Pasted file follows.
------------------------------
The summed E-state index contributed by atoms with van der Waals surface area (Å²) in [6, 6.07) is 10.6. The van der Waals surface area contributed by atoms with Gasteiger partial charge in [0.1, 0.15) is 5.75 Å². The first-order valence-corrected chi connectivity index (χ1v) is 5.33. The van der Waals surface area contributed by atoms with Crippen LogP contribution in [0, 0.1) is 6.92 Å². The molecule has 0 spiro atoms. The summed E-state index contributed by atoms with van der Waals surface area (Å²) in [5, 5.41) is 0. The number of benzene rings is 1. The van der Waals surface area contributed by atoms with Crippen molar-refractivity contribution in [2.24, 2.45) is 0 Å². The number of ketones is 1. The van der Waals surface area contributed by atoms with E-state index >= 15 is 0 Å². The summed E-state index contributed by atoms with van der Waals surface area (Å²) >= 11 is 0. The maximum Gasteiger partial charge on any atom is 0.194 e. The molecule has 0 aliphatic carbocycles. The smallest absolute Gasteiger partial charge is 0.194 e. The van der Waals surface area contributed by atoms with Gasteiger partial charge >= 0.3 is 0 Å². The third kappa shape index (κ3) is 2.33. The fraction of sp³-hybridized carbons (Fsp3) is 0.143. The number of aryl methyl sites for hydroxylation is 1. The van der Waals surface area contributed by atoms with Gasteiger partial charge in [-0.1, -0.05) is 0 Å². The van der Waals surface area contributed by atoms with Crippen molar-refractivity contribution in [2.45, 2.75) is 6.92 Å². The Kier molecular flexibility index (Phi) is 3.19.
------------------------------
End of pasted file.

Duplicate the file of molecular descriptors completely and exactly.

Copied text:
The summed E-state index contributed by atoms with van der Waals surface area (Å²) in [6, 6.07) is 10.6. The van der Waals surface area contributed by atoms with Gasteiger partial charge in [0.1, 0.15) is 5.75 Å². The first-order valence-corrected chi connectivity index (χ1v) is 5.33. The van der Waals surface area contributed by atoms with Crippen LogP contribution in [0, 0.1) is 6.92 Å². The molecule has 0 spiro atoms. The summed E-state index contributed by atoms with van der Waals surface area (Å²) in [5, 5.41) is 0. The number of benzene rings is 1. The van der Waals surface area contributed by atoms with Crippen molar-refractivity contribution in [2.24, 2.45) is 0 Å². The number of ketones is 1. The van der Waals surface area contributed by atoms with E-state index >= 15 is 0 Å². The summed E-state index contributed by atoms with van der Waals surface area (Å²) >= 11 is 0. The maximum Gasteiger partial charge on any atom is 0.194 e. The molecule has 0 aliphatic carbocycles. The smallest absolute Gasteiger partial charge is 0.194 e. The van der Waals surface area contributed by atoms with Gasteiger partial charge >= 0.3 is 0 Å². The third kappa shape index (κ3) is 2.33. The fraction of sp³-hybridized carbons (Fsp3) is 0.143. The number of aryl methyl sites for hydroxylation is 1. The van der Waals surface area contributed by atoms with Gasteiger partial charge in [-0.1, -0.05) is 0 Å². The van der Waals surface area contributed by atoms with Crippen molar-refractivity contribution in [2.45, 2.75) is 6.92 Å². The Kier molecular flexibility index (Phi) is 3.19.